Extroverts and Introverts: Get Along Already!

There has been much ado about this whole business of Extroverts and Introverts lately among my social circle. It seems that in society at large, The Introverts have been getting quite an upper hand (check out this TED talk), or at least are finally getting the respect that they need.

We live in a share-all, mix-and-mingle country. I went to a writers’ conference last year and on the last night they had a huge cocktail party for all the writers to meet and greet. *Coughs…* Excuse me while I go try and make sense of the universe all over again. Aren’t writers famous for being introverts?

So it was an uncomfortable experience for me. And it’s just another testament to how people try to “fix” introverts by having them to parties, making them go out on the town, bombarding their free time with telephone calls and fill-in-the-blank. How many times have you heard someone discussing how an introvert needs to “come out of his/her shell?” Introverts have a shell because they have a soft and tender interior that needs to be protected. That’s why we’d rather stay home and drink tea and read books for hours instead of going out in public where [whispers] we might have to talk to people!!!

Seriously, it’s not that we’re agoraphobes, it’s just that we enjoy our own company and the company of a few close friends.

Anyway, enough with my rant, I really can’t say anything that hasn’t been said a thousand times over already.

What I really came on her to say was that when the world was made of water and wind, air and earth, light and dark, and day and night, it was also made with introverts and extroverts. We weren’t made to criticize each other and fix each other. We were made to complement one another and work together in our respected gifts.

So many times we introverts love to talk about how wonderful we are and how the world would be so much more peaceful if everybody were an introvert. (And I’ve been guilty of this too!)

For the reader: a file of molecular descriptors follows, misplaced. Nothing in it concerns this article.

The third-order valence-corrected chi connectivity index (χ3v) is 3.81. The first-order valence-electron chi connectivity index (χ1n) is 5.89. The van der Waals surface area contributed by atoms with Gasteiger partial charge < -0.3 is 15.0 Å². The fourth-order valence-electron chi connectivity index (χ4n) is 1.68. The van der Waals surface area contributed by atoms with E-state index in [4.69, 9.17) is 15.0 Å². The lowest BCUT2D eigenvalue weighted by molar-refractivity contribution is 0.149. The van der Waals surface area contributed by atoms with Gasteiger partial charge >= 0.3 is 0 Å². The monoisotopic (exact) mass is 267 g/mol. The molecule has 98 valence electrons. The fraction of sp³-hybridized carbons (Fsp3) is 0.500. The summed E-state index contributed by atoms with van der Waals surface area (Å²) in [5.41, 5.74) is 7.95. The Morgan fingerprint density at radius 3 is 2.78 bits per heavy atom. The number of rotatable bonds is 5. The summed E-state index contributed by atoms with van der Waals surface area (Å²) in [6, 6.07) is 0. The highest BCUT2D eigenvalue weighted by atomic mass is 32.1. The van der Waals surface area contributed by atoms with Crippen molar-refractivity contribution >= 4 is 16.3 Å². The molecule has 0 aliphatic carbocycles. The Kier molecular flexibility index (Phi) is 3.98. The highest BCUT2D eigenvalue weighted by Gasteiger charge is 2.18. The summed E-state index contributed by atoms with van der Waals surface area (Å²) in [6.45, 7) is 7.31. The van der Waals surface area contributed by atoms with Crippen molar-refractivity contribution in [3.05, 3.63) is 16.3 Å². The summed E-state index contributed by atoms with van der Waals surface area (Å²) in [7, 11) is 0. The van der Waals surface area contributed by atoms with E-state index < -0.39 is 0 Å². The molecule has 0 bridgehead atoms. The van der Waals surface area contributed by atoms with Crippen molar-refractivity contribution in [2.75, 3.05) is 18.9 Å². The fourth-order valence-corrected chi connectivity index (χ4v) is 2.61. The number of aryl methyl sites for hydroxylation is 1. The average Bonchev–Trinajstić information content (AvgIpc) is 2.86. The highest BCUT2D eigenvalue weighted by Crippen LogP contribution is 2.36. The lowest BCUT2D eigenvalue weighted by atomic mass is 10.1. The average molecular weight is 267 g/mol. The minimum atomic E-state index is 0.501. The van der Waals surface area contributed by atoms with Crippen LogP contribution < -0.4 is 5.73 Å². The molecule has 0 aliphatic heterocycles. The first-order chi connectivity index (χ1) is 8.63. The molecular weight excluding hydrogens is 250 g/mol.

Hey, some of my bestest friends have been extroverts.

Extroverts, you have something wonderful to offer to the world. And while your kind has ruled this nation for generations with a fist of confetti, and the introverts are gaining social revenge [he he he], you are still amazing people and we need you!

So be the people you need to be, everyone will be much happier. Just…don’t be surprised if I don’t go to your 300-person party tonight, because I’ve got a date with myself and I don’t want to disappoint me by standing myself up.

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4 thoughts on “Extroverts and Introverts: Get Along Already!

  1. Sometimes I can’t decide whether the internet is there to make my introverted life easier, or harder. It’s like the 300-person party is right in my doorway. All the time. And I can choose not to engage … but they’re *right* *there*. O.O

    • I believe the Internet has really allowed Introverts to become more Extroverted in ways. The Letter used to be the Introvert’s ideal form of being extroverted…I call to the witness stand the hundreds of long letters between loved ones that were written, commonly, every day. But with the Internet, the Letter died out and now Introverts turn to WordPress, Blogger, and Tumblr to fulfill their introverty-extroverty needs. (It’s more of a slider than a lightswitch…I think many of us could agree that there is such a thing as too much of an introvert or too much of an extrovert!)

      Oh, and it’s more like a 300,000 person party on here. O.o

  2. I’ve definitely felt the need to ‘come out of my shell’–as if because i don’t have a huge group of friends I am somehow deficient. Thanks for the reminder that this isn’t the case.
    However, just as a reminder to my fellow introverts, ‘i’m an introvert’ isn’t the end of the road. We can still learn to be great conversationalists and become proficient in a social setting. Heck, since listening is a huge part of communication, maybe we could be better at it than extroverts. : ) May I suggest “How to Win Friends and Influence People” by Dale Carnegie?

    • I’ve never read that book, but I hear it commonly invoked among philosophical circles. The book that really helped me was “How to Talk to Anyone” by Liel Lowndes. There are ways to be a great conversationalist while still being a fantastic introvert. :)

      Thanks for “visiting!” (And by the quotation marks, I mean that in the “real” world we’re both in our own little homes. This is so ironic.)

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